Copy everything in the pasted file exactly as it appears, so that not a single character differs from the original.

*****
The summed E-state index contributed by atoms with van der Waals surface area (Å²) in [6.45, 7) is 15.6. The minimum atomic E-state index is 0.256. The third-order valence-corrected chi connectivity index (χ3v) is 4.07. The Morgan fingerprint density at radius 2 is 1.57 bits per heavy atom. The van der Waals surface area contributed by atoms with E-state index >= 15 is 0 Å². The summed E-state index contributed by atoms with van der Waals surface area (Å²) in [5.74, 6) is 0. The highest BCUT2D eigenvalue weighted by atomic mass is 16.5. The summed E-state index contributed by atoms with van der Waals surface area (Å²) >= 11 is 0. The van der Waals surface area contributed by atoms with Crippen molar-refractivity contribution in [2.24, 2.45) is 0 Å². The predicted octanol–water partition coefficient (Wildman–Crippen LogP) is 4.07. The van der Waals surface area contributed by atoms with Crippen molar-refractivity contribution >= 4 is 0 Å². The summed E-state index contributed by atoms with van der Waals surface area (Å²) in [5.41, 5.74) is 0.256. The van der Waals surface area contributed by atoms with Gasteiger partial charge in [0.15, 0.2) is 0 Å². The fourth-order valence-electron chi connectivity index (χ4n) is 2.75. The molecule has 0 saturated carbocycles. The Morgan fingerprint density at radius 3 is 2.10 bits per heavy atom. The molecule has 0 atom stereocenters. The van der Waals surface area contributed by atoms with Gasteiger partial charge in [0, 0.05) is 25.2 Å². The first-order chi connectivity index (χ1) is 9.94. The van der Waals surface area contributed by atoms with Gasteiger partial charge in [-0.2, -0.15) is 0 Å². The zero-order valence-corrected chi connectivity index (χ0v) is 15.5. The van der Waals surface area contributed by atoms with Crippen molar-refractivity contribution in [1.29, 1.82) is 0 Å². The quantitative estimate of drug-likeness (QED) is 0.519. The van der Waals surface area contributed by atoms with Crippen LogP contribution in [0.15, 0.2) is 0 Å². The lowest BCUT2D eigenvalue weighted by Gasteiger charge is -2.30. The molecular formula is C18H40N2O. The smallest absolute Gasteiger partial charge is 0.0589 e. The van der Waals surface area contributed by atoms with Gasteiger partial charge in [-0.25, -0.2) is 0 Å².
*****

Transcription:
The summed E-state index contributed by atoms with van der Waals surface area (Å²) in [6.45, 7) is 15.6. The minimum atomic E-state index is 0.256. The third-order valence-corrected chi connectivity index (χ3v) is 4.07. The Morgan fingerprint density at radius 2 is 1.57 bits per heavy atom. The van der Waals surface area contributed by atoms with E-state index >= 15 is 0 Å². The summed E-state index contributed by atoms with van der Waals surface area (Å²) in [5.74, 6) is 0. The highest BCUT2D eigenvalue weighted by atomic mass is 16.5. The summed E-state index contributed by atoms with van der Waals surface area (Å²) >= 11 is 0. The van der Waals surface area contributed by atoms with Crippen molar-refractivity contribution in [2.24, 2.45) is 0 Å². The predicted octanol–water partition coefficient (Wildman–Crippen LogP) is 4.07. The van der Waals surface area contributed by atoms with Crippen molar-refractivity contribution >= 4 is 0 Å². The summed E-state index contributed by atoms with van der Waals surface area (Å²) in [5.41, 5.74) is 0.256. The van der Waals surface area contributed by atoms with Gasteiger partial charge in [0.15, 0.2) is 0 Å². The fourth-order valence-electron chi connectivity index (χ4n) is 2.75. The molecule has 0 saturated carbocycles. The Morgan fingerprint density at radius 3 is 2.10 bits per heavy atom. The molecule has 0 atom stereocenters. The van der Waals surface area contributed by atoms with Gasteiger partial charge in [0, 0.05) is 25.2 Å². The first-order chi connectivity index (χ1) is 9.94. The van der Waals surface area contributed by atoms with Gasteiger partial charge in [-0.2, -0.15) is 0 Å². The zero-order valence-corrected chi connectivity index (χ0v) is 15.5. The van der Waals surface area contributed by atoms with Crippen molar-refractivity contribution in [1.29, 1.82) is 0 Å². The quantitative estimate of drug-likeness (QED) is 0.519. The van der Waals surface area contributed by atoms with Crippen LogP contribution in [0.15, 0.2) is 0 Å². The lowest BCUT2D eigenvalue weighted by Gasteiger charge is -2.30. The molecular formula is C18H40N2O. The smallest absolute Gasteiger partial charge is 0.0589 e. The van der Waals surface area contributed by atoms with Gasteiger partial charge in [-0.25, -0.2) is 0 Å².